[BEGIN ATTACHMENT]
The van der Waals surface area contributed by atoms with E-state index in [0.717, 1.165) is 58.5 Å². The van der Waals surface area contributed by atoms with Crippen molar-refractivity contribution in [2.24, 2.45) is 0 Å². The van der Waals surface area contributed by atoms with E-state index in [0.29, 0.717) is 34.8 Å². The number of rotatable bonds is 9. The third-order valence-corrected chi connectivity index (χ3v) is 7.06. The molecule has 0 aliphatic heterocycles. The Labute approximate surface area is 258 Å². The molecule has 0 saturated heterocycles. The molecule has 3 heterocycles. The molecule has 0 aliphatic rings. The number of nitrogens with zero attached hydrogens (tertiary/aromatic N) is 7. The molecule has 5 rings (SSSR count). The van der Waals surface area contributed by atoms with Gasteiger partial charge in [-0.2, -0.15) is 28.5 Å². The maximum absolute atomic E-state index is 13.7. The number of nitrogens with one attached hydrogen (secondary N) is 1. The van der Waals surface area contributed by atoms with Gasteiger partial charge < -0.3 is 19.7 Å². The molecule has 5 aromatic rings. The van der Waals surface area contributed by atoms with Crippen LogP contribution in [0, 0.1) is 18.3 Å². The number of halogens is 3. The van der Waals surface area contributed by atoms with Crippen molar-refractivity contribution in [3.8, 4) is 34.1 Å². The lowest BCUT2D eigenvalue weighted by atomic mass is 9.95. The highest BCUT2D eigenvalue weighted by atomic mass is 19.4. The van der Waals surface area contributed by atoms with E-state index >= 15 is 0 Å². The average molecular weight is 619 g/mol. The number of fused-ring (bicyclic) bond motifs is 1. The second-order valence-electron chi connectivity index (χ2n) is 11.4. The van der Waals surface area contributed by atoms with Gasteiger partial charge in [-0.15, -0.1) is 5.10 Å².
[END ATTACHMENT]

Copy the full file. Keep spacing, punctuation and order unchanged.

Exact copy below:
The van der Waals surface area contributed by atoms with E-state index in [0.717, 1.165) is 58.5 Å². The van der Waals surface area contributed by atoms with Crippen molar-refractivity contribution in [2.24, 2.45) is 0 Å². The van der Waals surface area contributed by atoms with E-state index in [0.29, 0.717) is 34.8 Å². The number of rotatable bonds is 9. The third-order valence-corrected chi connectivity index (χ3v) is 7.06. The molecule has 0 aliphatic heterocycles. The Labute approximate surface area is 258 Å². The molecule has 0 saturated heterocycles. The molecule has 3 heterocycles. The molecule has 0 aliphatic rings. The number of nitrogens with zero attached hydrogens (tertiary/aromatic N) is 7. The molecule has 5 rings (SSSR count). The van der Waals surface area contributed by atoms with Gasteiger partial charge in [-0.2, -0.15) is 28.5 Å². The maximum absolute atomic E-state index is 13.7. The number of nitrogens with one attached hydrogen (secondary N) is 1. The van der Waals surface area contributed by atoms with Gasteiger partial charge < -0.3 is 19.7 Å². The molecule has 5 aromatic rings. The van der Waals surface area contributed by atoms with Crippen LogP contribution in [0, 0.1) is 18.3 Å². The number of halogens is 3. The van der Waals surface area contributed by atoms with Crippen molar-refractivity contribution in [3.8, 4) is 34.1 Å². The lowest BCUT2D eigenvalue weighted by atomic mass is 9.95. The highest BCUT2D eigenvalue weighted by atomic mass is 19.4. The van der Waals surface area contributed by atoms with E-state index >= 15 is 0 Å². The average molecular weight is 619 g/mol. The number of fused-ring (bicyclic) bond motifs is 1. The second-order valence-electron chi connectivity index (χ2n) is 11.4. The van der Waals surface area contributed by atoms with Gasteiger partial charge in [-0.15, -0.1) is 5.10 Å².